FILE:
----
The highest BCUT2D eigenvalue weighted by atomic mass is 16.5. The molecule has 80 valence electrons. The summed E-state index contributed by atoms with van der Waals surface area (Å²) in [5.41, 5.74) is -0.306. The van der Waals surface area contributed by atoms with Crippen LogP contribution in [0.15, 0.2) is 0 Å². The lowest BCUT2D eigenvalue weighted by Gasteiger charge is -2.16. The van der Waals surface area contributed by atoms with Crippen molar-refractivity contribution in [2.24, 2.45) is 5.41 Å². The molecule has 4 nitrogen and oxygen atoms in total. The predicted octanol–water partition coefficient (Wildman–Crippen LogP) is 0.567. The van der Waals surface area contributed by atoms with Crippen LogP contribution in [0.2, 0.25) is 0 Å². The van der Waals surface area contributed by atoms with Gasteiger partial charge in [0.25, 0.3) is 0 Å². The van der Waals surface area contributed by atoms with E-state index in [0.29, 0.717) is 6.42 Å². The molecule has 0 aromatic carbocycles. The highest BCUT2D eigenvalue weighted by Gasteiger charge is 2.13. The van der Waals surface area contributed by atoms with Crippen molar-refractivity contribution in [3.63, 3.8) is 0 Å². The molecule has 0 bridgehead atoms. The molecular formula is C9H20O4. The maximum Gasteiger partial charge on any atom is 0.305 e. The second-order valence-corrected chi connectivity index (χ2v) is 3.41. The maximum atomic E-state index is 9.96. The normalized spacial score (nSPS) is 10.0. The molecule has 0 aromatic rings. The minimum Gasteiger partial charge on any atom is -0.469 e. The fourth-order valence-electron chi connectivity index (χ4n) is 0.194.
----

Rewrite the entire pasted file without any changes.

The highest BCUT2D eigenvalue weighted by atomic mass is 16.5. The molecule has 80 valence electrons. The summed E-state index contributed by atoms with van der Waals surface area (Å²) in [5.41, 5.74) is -0.306. The van der Waals surface area contributed by atoms with Crippen LogP contribution in [0.15, 0.2) is 0 Å². The lowest BCUT2D eigenvalue weighted by Gasteiger charge is -2.16. The van der Waals surface area contributed by atoms with Crippen molar-refractivity contribution in [2.24, 2.45) is 5.41 Å². The molecule has 4 nitrogen and oxygen atoms in total. The predicted octanol–water partition coefficient (Wildman–Crippen LogP) is 0.567. The van der Waals surface area contributed by atoms with Crippen LogP contribution in [0.2, 0.25) is 0 Å². The van der Waals surface area contributed by atoms with Gasteiger partial charge in [0.25, 0.3) is 0 Å². The van der Waals surface area contributed by atoms with E-state index in [0.29, 0.717) is 6.42 Å². The molecule has 0 aromatic carbocycles. The highest BCUT2D eigenvalue weighted by Gasteiger charge is 2.13. The van der Waals surface area contributed by atoms with Crippen molar-refractivity contribution in [3.63, 3.8) is 0 Å². The molecule has 0 bridgehead atoms. The molecular formula is C9H20O4. The maximum Gasteiger partial charge on any atom is 0.305 e. The second-order valence-corrected chi connectivity index (χ2v) is 3.41. The maximum atomic E-state index is 9.96. The normalized spacial score (nSPS) is 10.0. The molecule has 0 aromatic rings. The minimum Gasteiger partial charge on any atom is -0.469 e. The fourth-order valence-electron chi connectivity index (χ4n) is 0.194.